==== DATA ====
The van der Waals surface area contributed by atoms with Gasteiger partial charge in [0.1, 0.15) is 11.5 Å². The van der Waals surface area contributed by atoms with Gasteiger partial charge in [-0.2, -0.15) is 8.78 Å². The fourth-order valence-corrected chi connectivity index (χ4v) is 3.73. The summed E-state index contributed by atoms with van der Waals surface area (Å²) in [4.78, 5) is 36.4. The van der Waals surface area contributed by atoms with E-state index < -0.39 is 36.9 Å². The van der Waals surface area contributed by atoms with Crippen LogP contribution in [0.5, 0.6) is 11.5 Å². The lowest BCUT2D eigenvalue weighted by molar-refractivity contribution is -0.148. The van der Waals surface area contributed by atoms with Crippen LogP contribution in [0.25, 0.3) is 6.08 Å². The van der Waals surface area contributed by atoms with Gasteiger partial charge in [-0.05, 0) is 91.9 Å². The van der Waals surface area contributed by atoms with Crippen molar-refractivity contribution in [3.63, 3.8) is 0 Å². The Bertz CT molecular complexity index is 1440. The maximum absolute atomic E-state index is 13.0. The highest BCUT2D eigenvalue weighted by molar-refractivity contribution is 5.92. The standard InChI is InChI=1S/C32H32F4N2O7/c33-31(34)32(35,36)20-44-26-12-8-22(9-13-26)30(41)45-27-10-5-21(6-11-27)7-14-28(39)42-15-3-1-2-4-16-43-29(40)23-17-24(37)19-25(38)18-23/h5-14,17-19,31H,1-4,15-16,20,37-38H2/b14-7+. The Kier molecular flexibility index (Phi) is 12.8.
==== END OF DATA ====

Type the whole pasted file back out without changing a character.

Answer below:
The van der Waals surface area contributed by atoms with Gasteiger partial charge in [0.1, 0.15) is 11.5 Å². The van der Waals surface area contributed by atoms with Gasteiger partial charge in [-0.2, -0.15) is 8.78 Å². The fourth-order valence-corrected chi connectivity index (χ4v) is 3.73. The summed E-state index contributed by atoms with van der Waals surface area (Å²) in [4.78, 5) is 36.4. The van der Waals surface area contributed by atoms with E-state index < -0.39 is 36.9 Å². The van der Waals surface area contributed by atoms with Crippen LogP contribution in [0.5, 0.6) is 11.5 Å². The lowest BCUT2D eigenvalue weighted by molar-refractivity contribution is -0.148. The van der Waals surface area contributed by atoms with Crippen LogP contribution in [0.25, 0.3) is 6.08 Å². The van der Waals surface area contributed by atoms with Gasteiger partial charge in [-0.05, 0) is 91.9 Å². The van der Waals surface area contributed by atoms with Crippen molar-refractivity contribution in [3.63, 3.8) is 0 Å². The Bertz CT molecular complexity index is 1440. The maximum absolute atomic E-state index is 13.0. The highest BCUT2D eigenvalue weighted by molar-refractivity contribution is 5.92. The standard InChI is InChI=1S/C32H32F4N2O7/c33-31(34)32(35,36)20-44-26-12-8-22(9-13-26)30(41)45-27-10-5-21(6-11-27)7-14-28(39)42-15-3-1-2-4-16-43-29(40)23-17-24(37)19-25(38)18-23/h5-14,17-19,31H,1-4,15-16,20,37-38H2/b14-7+. The Kier molecular flexibility index (Phi) is 12.8.